1. Not finding help here? Sign up for a free 30min tutor trial with Chegg Tutors
    Dismiss Notice
Dismiss Notice
Join Physics Forums Today!
The friendliest, high quality science and math community on the planet! Everyone who loves science is here!

Schools Low marks for university Physics advice needed

  1. Dec 2, 2010 #1
    hi, i am currently in grade 12 (last year of high school)
    i really want to apply to physics (i live in Canada, Ontario), my school level insanely high, and and i am passing math with an average of about 55%. i hate chemistery but i still have to take it as it is required. i am also getting a 52% in that. the rest should be average of about 75% to 80%.my final average might come out bieng less than 70%....
    my low average doesnt mean i not good, i really have a passion for physics, it just means that the on the test, we get questions we have never even imagined before!! its not just me, more than half the class is failing.
    is there any chance to get into a university in ontario. i like Queens university, and york is good too. i dont think uofT will accept me. but will any other.
    IS there a CHANCE to get into any university at all??
    would refrence leters help??
    Last edited: Dec 2, 2010
  2. jcsd
  3. Dec 2, 2010 #2


    User Avatar

    Reference letters will help if they are good enough to make up for your grades.
  4. Dec 2, 2010 #3
    how many do i need and what shoud they say? :)
    do people with low averages actually get into universities with reference leters?
    i really want to go to Queens university, their program is very stable
  5. Dec 2, 2010 #4


    User Avatar
    Science Advisor
    Education Advisor

    If you are struggling in high school, what makes you think university will be any easier? Most people find it the other way around.

    Your best chance to get in is to pull your marks up. That means putting more time in studying - even when you don't like it so much. Your guidance office or the university website will be able to tell you what marks you need for acceptance into the program. If you can't make those, there isn't much of a chance to make it in.

    Also, please take the time to type properly.
  6. Dec 2, 2010 #5
    To be perfectly honest you will not get accepted to any university with an average lower than 70%.

    You should talk to some advisers at different universities for the admission's average for Physics. I know the University of Ottawa, and the University of Carleton have an admission average of 70%, and that's the absolute cutoff.

    However before making a decision, I think you need to ask yourself how are you going to do better at the university level if you're already struggling so badly with high school.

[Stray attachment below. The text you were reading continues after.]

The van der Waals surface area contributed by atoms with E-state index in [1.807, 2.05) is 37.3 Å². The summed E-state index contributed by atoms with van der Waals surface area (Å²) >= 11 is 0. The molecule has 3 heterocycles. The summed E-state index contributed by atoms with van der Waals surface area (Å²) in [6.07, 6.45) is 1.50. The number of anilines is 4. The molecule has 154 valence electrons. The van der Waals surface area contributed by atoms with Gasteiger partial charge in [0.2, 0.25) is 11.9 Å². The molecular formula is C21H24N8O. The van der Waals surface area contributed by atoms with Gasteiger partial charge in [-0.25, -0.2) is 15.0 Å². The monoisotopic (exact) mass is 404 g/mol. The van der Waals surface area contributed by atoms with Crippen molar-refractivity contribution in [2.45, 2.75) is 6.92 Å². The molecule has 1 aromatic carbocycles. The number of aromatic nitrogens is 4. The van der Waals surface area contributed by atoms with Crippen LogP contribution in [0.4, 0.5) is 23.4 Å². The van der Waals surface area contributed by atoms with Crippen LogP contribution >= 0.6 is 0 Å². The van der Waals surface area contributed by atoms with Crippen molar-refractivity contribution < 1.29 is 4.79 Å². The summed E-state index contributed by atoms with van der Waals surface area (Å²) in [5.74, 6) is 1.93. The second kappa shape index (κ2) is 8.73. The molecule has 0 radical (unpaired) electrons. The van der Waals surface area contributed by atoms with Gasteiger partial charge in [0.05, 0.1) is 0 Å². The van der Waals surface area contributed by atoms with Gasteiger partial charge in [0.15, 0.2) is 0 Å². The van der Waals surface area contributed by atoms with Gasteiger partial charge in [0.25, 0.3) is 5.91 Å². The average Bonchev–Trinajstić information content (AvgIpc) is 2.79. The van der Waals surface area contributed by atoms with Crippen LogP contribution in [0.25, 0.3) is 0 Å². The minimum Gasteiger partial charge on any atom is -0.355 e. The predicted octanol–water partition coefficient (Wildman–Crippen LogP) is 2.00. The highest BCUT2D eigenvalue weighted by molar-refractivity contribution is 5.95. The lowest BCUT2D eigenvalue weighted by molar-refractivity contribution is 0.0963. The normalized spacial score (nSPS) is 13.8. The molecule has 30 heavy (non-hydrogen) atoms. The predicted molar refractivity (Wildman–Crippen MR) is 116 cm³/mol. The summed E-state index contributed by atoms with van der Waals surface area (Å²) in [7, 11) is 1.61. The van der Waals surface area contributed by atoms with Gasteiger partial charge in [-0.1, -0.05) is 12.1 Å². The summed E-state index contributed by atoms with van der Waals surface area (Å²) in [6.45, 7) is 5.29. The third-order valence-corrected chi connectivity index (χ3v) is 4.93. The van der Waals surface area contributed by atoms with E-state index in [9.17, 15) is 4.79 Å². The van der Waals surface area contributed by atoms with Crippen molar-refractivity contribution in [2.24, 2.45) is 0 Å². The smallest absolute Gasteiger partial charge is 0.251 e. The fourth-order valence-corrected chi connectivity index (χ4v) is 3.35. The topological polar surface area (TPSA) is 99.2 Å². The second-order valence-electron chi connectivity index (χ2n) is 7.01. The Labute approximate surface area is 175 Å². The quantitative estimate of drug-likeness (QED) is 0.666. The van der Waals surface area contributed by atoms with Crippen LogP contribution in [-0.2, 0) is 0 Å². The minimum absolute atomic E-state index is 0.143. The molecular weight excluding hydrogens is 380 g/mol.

7. Dec 2, 2010 #6
    It's Carleton University, sorry had to.

    And, you won't get in anywhere if you have 50s in physics and math. Your best bet is to retake math next semester (I'm assuming it's advanced functions), and to re-take physics in night school, or the other way around. If you improve to mid to high 60s in those two subjects with an overall average in the 70s, you should be able to get accepted into worse programs (not Queens).
  8. Dec 2, 2010 #7
    You might want to look into a technical program at a local college.
  9. Dec 2, 2010 #8
    If more than half of your class is failing the course than there's a problem. You should talk to the principle about it.
  10. Dec 2, 2010 #9
    do universities look at the school level? there are a few people who did really bad in this school last year and are quite successful in university this year. not quite sure how they got in the program though, but they are pretty successful
  11. Dec 3, 2010 #10
    For the most part Canadian high schools are standard (thus no SATs) and Universities will just see your final marks of grade 11, plus your mid-terms and finals for grade 12. They base their decisions primarily on the grades. Some schools tell you to fill out a questionnaire (I know Queens and Waterloo do). I'm not sure what to tell you other than try to re-do the courses or try really hard to get 60s, and you'll get in somewhere.
  12. Dec 3, 2010 #11
    There are some Universities that will accept you with a 70's average, but Queen's is not one of them. It is a smaller school and prides itself on its very high admittance average (~90%).

    If you are barely passing high school physics the likelihood of you doing well at University physics is very low, it doesn't get any easier.

    "it just means that the on the test, we get questions we have never even imagined before!!"

    Yup, and the further you get the less your questions will be standard memorized questions, you have to be able to think outside the box.

    As far as getting into "any" university, the University of Manitoba for example admits people down to about "65%". Though I believe this is a ploy to get money from first years (who largely drop out), most people who make it to second year are the ones that entered with 80% +.
  13. Dec 3, 2010 #12
    I personally recommend you to stay around before applying to college and hone on your skills and then apply. Just for a year I mean
Know someone interested in this topic? Share this thread via Reddit, Google+, Twitter, or Facebook